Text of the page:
24 June 2016
This week’s spellings all follow the double up for a short vowel sound rule and are from the Year 3/4 spelling curriculum.
Some of these spellings may seem familiar but it is essential that we keep revisiting the double up for a short vowel sound rule. Within this list, there are examples where the double up rule isn’t always followed. Can you child spot these? There is also a red herring within this list. Can you spot it?
double up for a short vowel sound
In English spelling, we come across two types of vowel sounds – short vowel sounds like ‘a’ in apple and ‘e’ in berry and long vowel sounds like ‘a’ in change. Usually (but not always), the consonants after a short vowel sound are doubled. For example, opposite has a short ‘o’ at the start and is followed by a pair of ‘p’s.
17 June 2016
This week’s spellings have come about as a result of all the spelling learning we have done around the letter w.
There are some homophones (two words that sound the same but are spelt differently), an irregular plural and some high frequency words that are commonly spelt wrong. Why not try encouraging your child to spot words within words to help memorise spellings (the response to “where?” could be “here!”)?
10 June 2016
This week’s spellings are brought to you by the letter ‘w‘. Here is a list of common ‘w‘ words. Go through these words with your child and decide which spellings they already know and which spellings they think they need to focus on learning. A very common error in class is using ‘Wh’ instead of ‘W’ (whent instead of went). On Friday, your child will be assessed through a dictation activity. The following week’s spellings will be based on the whole class’s results in that assessment.
Can your child spot any of our school spelling rules (drop the ‘y’ for an i, double up for a short vowel sound, drop the ‘e’ for ‘ing’)? Can your child spot any words within words to help them remember a spelling (warm)?
Summer Half Term
In line with our Homework Policy, there are no homework tasks or spellings to learn next week because it’s the Summer half-term holiday. Of course, there are plenty of ways to help your child continue learning: get reading, go places, talk lots!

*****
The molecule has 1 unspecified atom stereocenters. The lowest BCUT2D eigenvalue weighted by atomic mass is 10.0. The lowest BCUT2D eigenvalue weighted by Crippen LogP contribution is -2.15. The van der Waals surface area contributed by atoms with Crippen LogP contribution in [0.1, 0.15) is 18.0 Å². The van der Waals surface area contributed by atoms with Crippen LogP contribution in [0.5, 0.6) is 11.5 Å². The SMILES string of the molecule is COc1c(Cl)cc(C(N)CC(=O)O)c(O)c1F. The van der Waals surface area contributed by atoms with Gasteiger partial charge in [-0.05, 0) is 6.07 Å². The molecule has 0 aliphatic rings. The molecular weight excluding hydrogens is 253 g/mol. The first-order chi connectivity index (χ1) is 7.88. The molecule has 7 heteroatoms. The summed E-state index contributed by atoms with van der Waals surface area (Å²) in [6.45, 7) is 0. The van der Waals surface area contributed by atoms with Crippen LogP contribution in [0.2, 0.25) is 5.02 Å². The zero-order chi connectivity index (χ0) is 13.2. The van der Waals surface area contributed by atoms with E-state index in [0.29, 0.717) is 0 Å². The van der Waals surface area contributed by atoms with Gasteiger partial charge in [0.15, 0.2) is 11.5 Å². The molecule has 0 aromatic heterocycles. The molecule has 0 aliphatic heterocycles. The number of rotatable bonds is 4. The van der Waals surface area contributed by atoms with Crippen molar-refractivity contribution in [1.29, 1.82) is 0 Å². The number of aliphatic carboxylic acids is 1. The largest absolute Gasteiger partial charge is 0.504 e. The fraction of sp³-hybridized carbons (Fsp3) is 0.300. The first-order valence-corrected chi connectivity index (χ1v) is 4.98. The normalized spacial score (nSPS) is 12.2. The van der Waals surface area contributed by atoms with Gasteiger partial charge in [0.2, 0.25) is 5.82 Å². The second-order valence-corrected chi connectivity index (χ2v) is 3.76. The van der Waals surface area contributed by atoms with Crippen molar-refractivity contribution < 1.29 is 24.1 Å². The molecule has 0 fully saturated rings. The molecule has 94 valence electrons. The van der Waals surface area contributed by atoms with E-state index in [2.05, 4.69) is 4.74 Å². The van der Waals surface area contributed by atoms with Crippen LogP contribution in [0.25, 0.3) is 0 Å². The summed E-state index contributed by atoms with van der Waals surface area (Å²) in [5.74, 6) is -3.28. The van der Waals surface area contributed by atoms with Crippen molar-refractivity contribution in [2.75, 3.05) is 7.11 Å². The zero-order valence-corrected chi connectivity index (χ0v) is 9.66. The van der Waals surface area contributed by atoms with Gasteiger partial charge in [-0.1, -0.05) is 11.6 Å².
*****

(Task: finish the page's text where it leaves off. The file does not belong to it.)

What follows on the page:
Have a happy and healthy holiday.
20 May 2016
The week’s spellings all link in with money week.
Your child has nine spellings to learn and must find their own money word that they will also be tested on.
13 May 2016
This week’s spellings are all common exception words. These are words that Year 3 children are expected to know. Lower down school they are often called tricky words because they don’t always follow expected phonetic rules. For example the ‘ar’ in forward makes an ‘uh’ sound.
We’ve learnt some of these words before but they are still cropping up as errors in class.
06 May 2016
This week’s spellings are all homophones. Homophones are two or more words that sound the same but are spelt differently and mean different things. For example: fair (a place with rides and games) and fare (the cost of public transport).
- grown / groan
- eight / ate
- woman / women
- heard / herd
Your child also needs to find their own pair (not pear!) of homophones which they will be tested on.
29 April 2016
This week’s spellings all have the ‘-ou’ digraph. These spellings all have ‘-ou’ making an ‘uh’ sound (as in touch and country) or ‘-ough’ making an ‘uff’ sound (as in enough).
These spellings will be tested next Friday. Why not go on spellodrome to practise your spellings?
22 March 2016
This week’s spellings end in ‘-sure’ and ‘-ture’.
Your child has nine spellings to learn and must find their own tenth spelling that ends in either ‘-sure’ or ‘-ture’. They will be tested on seven of these spellings and their own word next Friday.
25 March 2016
This week, your child has a word study to complete. They must find an A – Z list of words that follow the ‘double up for a short vowel sound’ spelling rule. For example, ‘apple’ and ‘attractive’ have a doubled-up letter to make the ‘a’ in front a short sound (compare the ‘a’ sound in ‘apple’ and ‘able’).
The words your child finds must be words that they feel they could use in their writing in class. I would encourage the use of a dictionary or even the use of an internet search engine. If your child is searching for words online, make sure you speak to them about being e-safe.